Getting There: Moving Forward in Transportation Accessibility

By Sam Kemp

How do you get around? Do you bike, drive, Uber? Maybe you take the train, or perhaps you’re close enough to walk where you need to go (lucky you!). Regardless, in today’s world, it’s easier than ever to get from A to B thanks to a rapidly advancing transportation landscape. However, as the transportation industry hurtles forward at breakneck speeds, there is an unfortunate fact about all modes of transportation that goes widely unnoticed: people are getting left behind because transportation, no matter what kind, is vastly inaccessible.

However, people have begun to pay much more attention to lapses in accessibility in transportation recently. It’s becoming increasingly clear that there is an alarming imperative to investigate this issue, because transportation methods are moot if people can’t use them. The future of transportation relies on the industry’s decision makers prioritizing accessibility.

The Issue Itself

How inaccessible are different modes of transportation, really?

In the 2018 Left Behind Report, a New York-based report on studies about accessibility in ridesharing apps like Uber and Lyft, it was found that riders requesting a wheelchair-accessible vehicle (WAV) were only connected with a ride 55% of the time for Uber and just 5% of the time for Lyft. Combined, this is a mere 26% success rate. Not only that, but the average wait time for a WAV was up to five times longer than the wait time for a regular vehicle.

The difficulty does not stop at ridesharing apps – a Washington Post article reports that just one-quarter of New York City’s 492 subway stations are accessible, and that this fraction is actually above average compared to the rest of the country. The same article reports that, due to the tremendous inaccessibility of rail stations, buses tend to be more reliable – but for many folks with disabilities, bus routes are rendered inaccessible due to unsafe or impassable road and sidewalk conditions between one’s home and the bus station.

Accessibility does not only mean ease of use for disabled individuals; it also means the ability to use public transportation regardless of your location or income. For this reason, it is important to note the inaccessibility of public transportation for those who live in rural areas – almost 90% of America’s least efficient bus networks are located in rural counties where the average annual income is less than the national median, according to Cities Today.

So, What’s Being Done About This?

Thankfully, quite a lot. Things are looking up in terms of accessibility improvements across several modes of transportation.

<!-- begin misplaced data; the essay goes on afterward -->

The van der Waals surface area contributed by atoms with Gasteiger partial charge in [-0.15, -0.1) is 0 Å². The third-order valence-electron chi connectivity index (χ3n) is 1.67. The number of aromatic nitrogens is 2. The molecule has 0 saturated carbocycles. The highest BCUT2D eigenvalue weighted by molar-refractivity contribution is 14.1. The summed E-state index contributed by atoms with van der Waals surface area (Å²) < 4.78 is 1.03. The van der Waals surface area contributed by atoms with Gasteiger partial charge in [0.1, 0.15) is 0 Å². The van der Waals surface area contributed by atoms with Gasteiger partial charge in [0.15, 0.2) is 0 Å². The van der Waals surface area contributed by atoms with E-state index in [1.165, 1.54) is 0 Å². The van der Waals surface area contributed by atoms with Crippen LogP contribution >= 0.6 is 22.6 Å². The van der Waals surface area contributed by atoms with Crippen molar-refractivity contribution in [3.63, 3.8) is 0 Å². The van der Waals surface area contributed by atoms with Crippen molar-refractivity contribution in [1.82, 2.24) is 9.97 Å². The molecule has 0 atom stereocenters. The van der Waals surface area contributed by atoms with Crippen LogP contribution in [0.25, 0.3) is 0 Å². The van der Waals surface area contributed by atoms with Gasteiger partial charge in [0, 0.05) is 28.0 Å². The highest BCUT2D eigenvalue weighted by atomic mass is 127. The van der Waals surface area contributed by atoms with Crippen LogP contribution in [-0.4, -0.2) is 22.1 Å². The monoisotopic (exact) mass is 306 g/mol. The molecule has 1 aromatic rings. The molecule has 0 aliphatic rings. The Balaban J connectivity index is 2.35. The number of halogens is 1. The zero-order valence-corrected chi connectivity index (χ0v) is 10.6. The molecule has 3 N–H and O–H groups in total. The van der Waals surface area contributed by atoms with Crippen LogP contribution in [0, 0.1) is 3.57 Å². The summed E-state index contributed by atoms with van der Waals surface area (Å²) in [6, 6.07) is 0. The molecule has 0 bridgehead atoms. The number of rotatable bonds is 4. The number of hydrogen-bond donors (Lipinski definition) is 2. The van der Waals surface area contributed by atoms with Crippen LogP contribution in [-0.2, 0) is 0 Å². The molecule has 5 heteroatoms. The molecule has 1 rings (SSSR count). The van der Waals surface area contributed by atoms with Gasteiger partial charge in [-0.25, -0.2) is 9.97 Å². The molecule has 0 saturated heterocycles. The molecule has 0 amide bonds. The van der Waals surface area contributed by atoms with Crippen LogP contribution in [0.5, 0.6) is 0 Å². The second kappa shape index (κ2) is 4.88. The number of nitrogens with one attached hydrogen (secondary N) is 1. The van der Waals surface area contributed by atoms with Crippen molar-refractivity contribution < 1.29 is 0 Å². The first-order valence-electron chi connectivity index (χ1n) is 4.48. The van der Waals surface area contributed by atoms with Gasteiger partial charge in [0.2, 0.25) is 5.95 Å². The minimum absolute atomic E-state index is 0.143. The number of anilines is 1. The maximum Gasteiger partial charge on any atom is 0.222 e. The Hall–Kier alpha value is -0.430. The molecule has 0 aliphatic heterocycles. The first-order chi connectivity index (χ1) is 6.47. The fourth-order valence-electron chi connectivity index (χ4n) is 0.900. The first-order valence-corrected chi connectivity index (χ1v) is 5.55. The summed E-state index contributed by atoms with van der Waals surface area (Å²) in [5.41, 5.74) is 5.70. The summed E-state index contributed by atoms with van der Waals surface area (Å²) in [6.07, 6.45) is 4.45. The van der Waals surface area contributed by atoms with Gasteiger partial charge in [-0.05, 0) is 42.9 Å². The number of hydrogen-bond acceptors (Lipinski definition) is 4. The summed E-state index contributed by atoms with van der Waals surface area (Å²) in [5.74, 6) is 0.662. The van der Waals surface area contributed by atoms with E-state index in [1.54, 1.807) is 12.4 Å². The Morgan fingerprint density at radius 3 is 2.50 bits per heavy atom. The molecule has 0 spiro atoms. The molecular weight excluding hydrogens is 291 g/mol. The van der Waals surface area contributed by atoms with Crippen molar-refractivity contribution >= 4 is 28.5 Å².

Just last week, it was announced that the Federal Transit Administration “will provide $1.75 billion to make it easier for people to get on board at the nation’s oldest rail public transportation systems” thanks to a new Bipartisan Infrastructure Law. The funding will go towards retrofitting train stations with accessible infrastructure, such as updated elevators and ramps, new accessibility signage, repairs to older legacy stations, and even entire relocations of some train stations. $1 billion will also be awarded to 85 airports across the nation to make significant infrastructure improvements – 73 of which have specifically cited improvements related to accessibility.

Close to Home: Success in Portland

As mentioned earlier, improving accessibility in transportation does not only mean improving the experience of passengers with disabilities – it also means improving access to transportation by making it easier for everybody, especially those in underserved areas, to get around. We are seeing a lot of advancement in one of Broadhead | HMH’s home cities, Portland, in the form of improvements to rail and bus lines by Trimet, Portland’s main public transit system. Included in these improvements are: the launch of Trimet’s “Frequent Express” (FX) lines, consisting of a new type of bus and the creation of new bus lines aimed to reduce travel times by 20%; A Better Red, or the westward expansion of the MAX Red line by adding 10 more stations; and the Better Bus program, which aims to improve bus lines throughout the metropolitan area.

Another stride forward in Portland for accessible transportation is micro-mobility, which is defined by the Federal Highway Administration as “any small, low-speed, human- or electric-powered transportation device.” An example would be the infamous e-scooters seen all around Portland in the last few years. While micromobility is still very much a new and developing mode of transportation, it is proving to be growing in popularity: according to PBOT’s 2019 New Mobility Snapshot, Portland’s BIKETOWN bike-share system has garnered over a million trips since its launch in 2016, and various shared e-scooter systems saw 1.7 million trips over the course of two pilot programs launched in 2018 and 2019.

Micromobility has been especially helpful in reaching underserved neighborhoods – half of Portland’s Equity Matrix, or areas defined as being intersectionally disadvantaged, saw a considerable amount of usage of BIKETOWN bikes in 2019. Not to mention the BIKETOWN for All program, which offers free bike-share services to low-income individuals, or the Low-Income Pricing Plans offered by several e-scooter systems.

So, there’s a lot to be hopeful about when it comes to accessibility improvements in transportation right now, and we can expect to see much more progress in accessibility in the next few years as accessibility continues to become a larger priority in the future of transportation. It’s an important move forward in the transportation industry – getting around should be equally safe, easy, and frictionless for everyone. Let us know what accessibility improvements you’re excited about!